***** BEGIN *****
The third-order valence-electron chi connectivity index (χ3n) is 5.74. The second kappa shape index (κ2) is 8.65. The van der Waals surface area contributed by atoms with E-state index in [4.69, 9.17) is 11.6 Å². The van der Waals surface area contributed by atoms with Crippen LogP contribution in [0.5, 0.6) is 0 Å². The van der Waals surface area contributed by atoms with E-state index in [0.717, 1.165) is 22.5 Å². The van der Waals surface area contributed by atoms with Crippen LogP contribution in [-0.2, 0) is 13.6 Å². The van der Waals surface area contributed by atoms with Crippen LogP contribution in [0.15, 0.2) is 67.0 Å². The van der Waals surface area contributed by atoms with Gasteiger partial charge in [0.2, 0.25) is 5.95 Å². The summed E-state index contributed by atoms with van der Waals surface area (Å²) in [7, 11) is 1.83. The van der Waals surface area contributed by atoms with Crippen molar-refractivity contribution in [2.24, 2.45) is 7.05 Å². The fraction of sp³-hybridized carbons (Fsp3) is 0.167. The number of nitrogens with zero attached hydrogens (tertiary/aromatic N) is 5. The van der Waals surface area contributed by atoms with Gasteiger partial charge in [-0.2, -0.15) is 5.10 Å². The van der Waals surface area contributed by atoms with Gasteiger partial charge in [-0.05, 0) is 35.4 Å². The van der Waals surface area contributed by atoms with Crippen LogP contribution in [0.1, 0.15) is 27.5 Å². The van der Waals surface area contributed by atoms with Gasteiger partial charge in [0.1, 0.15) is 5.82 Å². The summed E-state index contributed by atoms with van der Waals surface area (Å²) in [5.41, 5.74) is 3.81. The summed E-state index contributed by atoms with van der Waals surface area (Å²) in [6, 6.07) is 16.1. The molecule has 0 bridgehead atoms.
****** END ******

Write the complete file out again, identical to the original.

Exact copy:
The third-order valence-electron chi connectivity index (χ3n) is 5.74. The second kappa shape index (κ2) is 8.65. The van der Waals surface area contributed by atoms with E-state index in [4.69, 9.17) is 11.6 Å². The van der Waals surface area contributed by atoms with Crippen LogP contribution in [0.5, 0.6) is 0 Å². The van der Waals surface area contributed by atoms with E-state index in [0.717, 1.165) is 22.5 Å². The van der Waals surface area contributed by atoms with Crippen LogP contribution in [-0.2, 0) is 13.6 Å². The van der Waals surface area contributed by atoms with Crippen LogP contribution in [0.15, 0.2) is 67.0 Å². The van der Waals surface area contributed by atoms with Gasteiger partial charge in [0.2, 0.25) is 5.95 Å². The summed E-state index contributed by atoms with van der Waals surface area (Å²) in [7, 11) is 1.83. The van der Waals surface area contributed by atoms with Crippen molar-refractivity contribution in [2.24, 2.45) is 7.05 Å². The fraction of sp³-hybridized carbons (Fsp3) is 0.167. The number of nitrogens with zero attached hydrogens (tertiary/aromatic N) is 5. The van der Waals surface area contributed by atoms with Gasteiger partial charge in [-0.2, -0.15) is 5.10 Å². The van der Waals surface area contributed by atoms with Gasteiger partial charge in [-0.05, 0) is 35.4 Å². The van der Waals surface area contributed by atoms with Crippen LogP contribution in [0.1, 0.15) is 27.5 Å². The van der Waals surface area contributed by atoms with Gasteiger partial charge in [0.1, 0.15) is 5.82 Å². The summed E-state index contributed by atoms with van der Waals surface area (Å²) in [5.41, 5.74) is 3.81. The summed E-state index contributed by atoms with van der Waals surface area (Å²) in [6, 6.07) is 16.1. The molecule has 0 bridgehead atoms.